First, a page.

The Jaguar, assembled from CKD kits, was due to be phased out at the end of 1976 under the Government policy which reserved the market for locally-made cars. Leyland protested and had imports of Jaguar kits reinstated, at least until it could start local manufacture of the Rover SDX.
How GM dealt with the economic crisis
However, GM South Africa, which was dragged up from decay and decline to the number one spot in two years by Bob Price, head of Vauxhall from 1977-81, was not beaten. His game plan saw the Vauxhall Viva/Magnum bodyshell combined with Opel front and rear to form a very acceptable alternative to the international GM T-car (Chevette in Britain) without ruinous expenditure on new tooling. Power unit was a 1290cc four which has been built in South Africa for almost 10 years.
The Volkswagen Beetle was the first South African car whose output passed a quarter of a million, and it was kept amongst the market leaders by the introduction of clever variants. It was the first Beetle to have a 1600 engine. The SP model had a 58bhp twin-carburettor unit, and a front airdam that cut drag by 7 per cent.
Local content was calculated by weight, so most manufacturers setting up in business in South Africa concentrated on heavy items like engines and axles, but VW invested a large sum in one of the finest press shops in the country. This paid off, as a third of the work done there was for other manufacturers. Besides the bodies for VW and Audi models, it produced pressings for Citroën, Mercedes-Benz and Peugeot. Volvos were entirely built at the VW Uitenhage plant.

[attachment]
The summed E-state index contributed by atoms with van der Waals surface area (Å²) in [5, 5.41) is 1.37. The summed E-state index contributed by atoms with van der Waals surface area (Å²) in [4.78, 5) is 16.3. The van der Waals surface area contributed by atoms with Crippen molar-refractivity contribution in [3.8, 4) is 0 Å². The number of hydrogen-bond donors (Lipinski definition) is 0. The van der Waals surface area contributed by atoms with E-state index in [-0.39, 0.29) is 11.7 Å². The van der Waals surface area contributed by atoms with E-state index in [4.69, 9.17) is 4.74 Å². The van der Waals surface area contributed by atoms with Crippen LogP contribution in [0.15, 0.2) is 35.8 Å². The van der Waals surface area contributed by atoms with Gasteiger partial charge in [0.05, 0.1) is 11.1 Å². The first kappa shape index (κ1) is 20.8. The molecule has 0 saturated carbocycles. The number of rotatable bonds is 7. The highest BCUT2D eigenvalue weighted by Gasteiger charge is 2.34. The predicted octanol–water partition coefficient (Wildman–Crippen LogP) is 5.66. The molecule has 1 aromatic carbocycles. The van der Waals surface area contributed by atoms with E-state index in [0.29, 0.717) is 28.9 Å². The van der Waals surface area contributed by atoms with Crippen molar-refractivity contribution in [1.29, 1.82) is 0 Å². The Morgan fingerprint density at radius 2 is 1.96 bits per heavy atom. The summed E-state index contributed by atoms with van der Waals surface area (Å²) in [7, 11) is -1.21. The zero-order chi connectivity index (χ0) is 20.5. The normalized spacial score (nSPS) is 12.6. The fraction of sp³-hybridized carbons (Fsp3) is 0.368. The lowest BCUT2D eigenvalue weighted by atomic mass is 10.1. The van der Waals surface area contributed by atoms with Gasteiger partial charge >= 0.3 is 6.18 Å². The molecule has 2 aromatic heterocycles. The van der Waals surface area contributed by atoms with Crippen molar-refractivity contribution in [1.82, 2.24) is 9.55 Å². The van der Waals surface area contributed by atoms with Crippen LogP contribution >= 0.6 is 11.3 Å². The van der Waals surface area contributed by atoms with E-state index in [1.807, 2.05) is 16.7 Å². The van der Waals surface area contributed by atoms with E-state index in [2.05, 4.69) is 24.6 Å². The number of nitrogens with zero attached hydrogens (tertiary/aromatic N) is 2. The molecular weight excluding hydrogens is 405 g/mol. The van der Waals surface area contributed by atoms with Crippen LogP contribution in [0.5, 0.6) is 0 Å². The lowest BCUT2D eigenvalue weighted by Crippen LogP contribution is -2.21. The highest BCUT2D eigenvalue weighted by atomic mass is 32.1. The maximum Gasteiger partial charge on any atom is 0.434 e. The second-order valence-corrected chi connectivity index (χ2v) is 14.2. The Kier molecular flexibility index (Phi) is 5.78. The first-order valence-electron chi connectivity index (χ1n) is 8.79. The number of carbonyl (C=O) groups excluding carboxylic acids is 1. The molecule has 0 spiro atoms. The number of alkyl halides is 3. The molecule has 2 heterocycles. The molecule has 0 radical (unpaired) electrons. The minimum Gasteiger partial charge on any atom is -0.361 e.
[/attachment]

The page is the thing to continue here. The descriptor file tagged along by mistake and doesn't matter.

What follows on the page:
Mazda and Chrysler join forces
The most dramatic move towards rationalisation of the industry was the amalgamation of Illings, which built Mazdas, and Chrysler SA into the Sigma Motor Corporation. This brought together Mitsubishi Colts, Mazdas (some with Wankel engines), Dodge (Chrysler) Avengers, Australian (Chrysler) Valiants with their associated dealer networks, so there would have to be some extensive weeding out.
The Avenger was basically the same as the UK model, except that it began life with a 1618cc Peugeot engine, (later replaced by Chrysler units from Britain) and the Dodge version in 1974 already had the revised tail treatment with horizontal rear lights which only appeared on the 1977 models in the UK.
It incorporated components from the UK, Brazil, Argentina, Australia and France. The only manufacturer to achieve higher sales in 1976 than in 1975 was BMW. When BMW took over the Hans Glas concern, it found a new four-door saloon model ready for production, which would have competed directly with its own four-cylinder model, so it shipped all the tooling to South Africa.
With coil springs and wishbones up front and a live axle on semi-elliptic springs at the rear, they were rather far from the mainstream of BMW thought, but they got the business established. In 1973, when BMW had taken control of the operation, the body was cleverly restyled to look very like an authentic BMW by Frua.